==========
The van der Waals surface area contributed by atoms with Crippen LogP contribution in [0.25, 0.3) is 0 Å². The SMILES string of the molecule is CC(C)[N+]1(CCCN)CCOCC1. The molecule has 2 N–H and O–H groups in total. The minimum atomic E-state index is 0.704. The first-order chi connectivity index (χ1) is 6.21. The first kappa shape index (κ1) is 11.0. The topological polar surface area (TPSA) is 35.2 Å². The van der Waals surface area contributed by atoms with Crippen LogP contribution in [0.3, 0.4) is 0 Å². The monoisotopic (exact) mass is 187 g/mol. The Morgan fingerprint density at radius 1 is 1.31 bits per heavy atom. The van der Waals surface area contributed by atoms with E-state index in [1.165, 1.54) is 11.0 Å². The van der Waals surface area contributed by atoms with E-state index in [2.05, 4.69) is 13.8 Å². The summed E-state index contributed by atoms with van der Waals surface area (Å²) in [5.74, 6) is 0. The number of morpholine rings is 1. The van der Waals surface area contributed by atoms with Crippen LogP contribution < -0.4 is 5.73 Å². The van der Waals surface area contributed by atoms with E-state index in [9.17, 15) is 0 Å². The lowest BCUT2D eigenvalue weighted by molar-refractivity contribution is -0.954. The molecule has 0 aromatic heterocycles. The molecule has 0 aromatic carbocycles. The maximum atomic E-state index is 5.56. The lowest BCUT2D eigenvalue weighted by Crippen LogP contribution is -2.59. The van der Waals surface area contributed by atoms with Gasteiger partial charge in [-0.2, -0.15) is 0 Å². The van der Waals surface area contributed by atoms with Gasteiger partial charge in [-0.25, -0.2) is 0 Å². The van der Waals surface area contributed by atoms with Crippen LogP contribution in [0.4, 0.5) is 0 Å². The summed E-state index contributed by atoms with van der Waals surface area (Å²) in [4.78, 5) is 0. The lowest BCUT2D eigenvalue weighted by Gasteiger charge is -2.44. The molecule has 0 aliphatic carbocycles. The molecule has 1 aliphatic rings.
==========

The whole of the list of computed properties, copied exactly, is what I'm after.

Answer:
The van der Waals surface area contributed by atoms with Crippen LogP contribution in [0.25, 0.3) is 0 Å². The SMILES string of the molecule is CC(C)[N+]1(CCCN)CCOCC1. The molecule has 2 N–H and O–H groups in total. The minimum atomic E-state index is 0.704. The first-order chi connectivity index (χ1) is 6.21. The first kappa shape index (κ1) is 11.0. The topological polar surface area (TPSA) is 35.2 Å². The van der Waals surface area contributed by atoms with Crippen LogP contribution in [0.3, 0.4) is 0 Å². The monoisotopic (exact) mass is 187 g/mol. The Morgan fingerprint density at radius 1 is 1.31 bits per heavy atom. The van der Waals surface area contributed by atoms with E-state index in [1.165, 1.54) is 11.0 Å². The van der Waals surface area contributed by atoms with E-state index in [2.05, 4.69) is 13.8 Å². The summed E-state index contributed by atoms with van der Waals surface area (Å²) in [5.74, 6) is 0. The number of morpholine rings is 1. The van der Waals surface area contributed by atoms with Crippen LogP contribution < -0.4 is 5.73 Å². The van der Waals surface area contributed by atoms with E-state index in [9.17, 15) is 0 Å². The lowest BCUT2D eigenvalue weighted by molar-refractivity contribution is -0.954. The molecule has 0 aromatic heterocycles. The molecule has 0 aromatic carbocycles. The maximum atomic E-state index is 5.56. The lowest BCUT2D eigenvalue weighted by Crippen LogP contribution is -2.59. The van der Waals surface area contributed by atoms with Gasteiger partial charge in [-0.2, -0.15) is 0 Å². The van der Waals surface area contributed by atoms with Gasteiger partial charge in [-0.25, -0.2) is 0 Å². The van der Waals surface area contributed by atoms with Crippen LogP contribution in [0.4, 0.5) is 0 Å². The summed E-state index contributed by atoms with van der Waals surface area (Å²) in [4.78, 5) is 0. The lowest BCUT2D eigenvalue weighted by Gasteiger charge is -2.44. The molecule has 0 aliphatic carbocycles. The molecule has 1 aliphatic rings.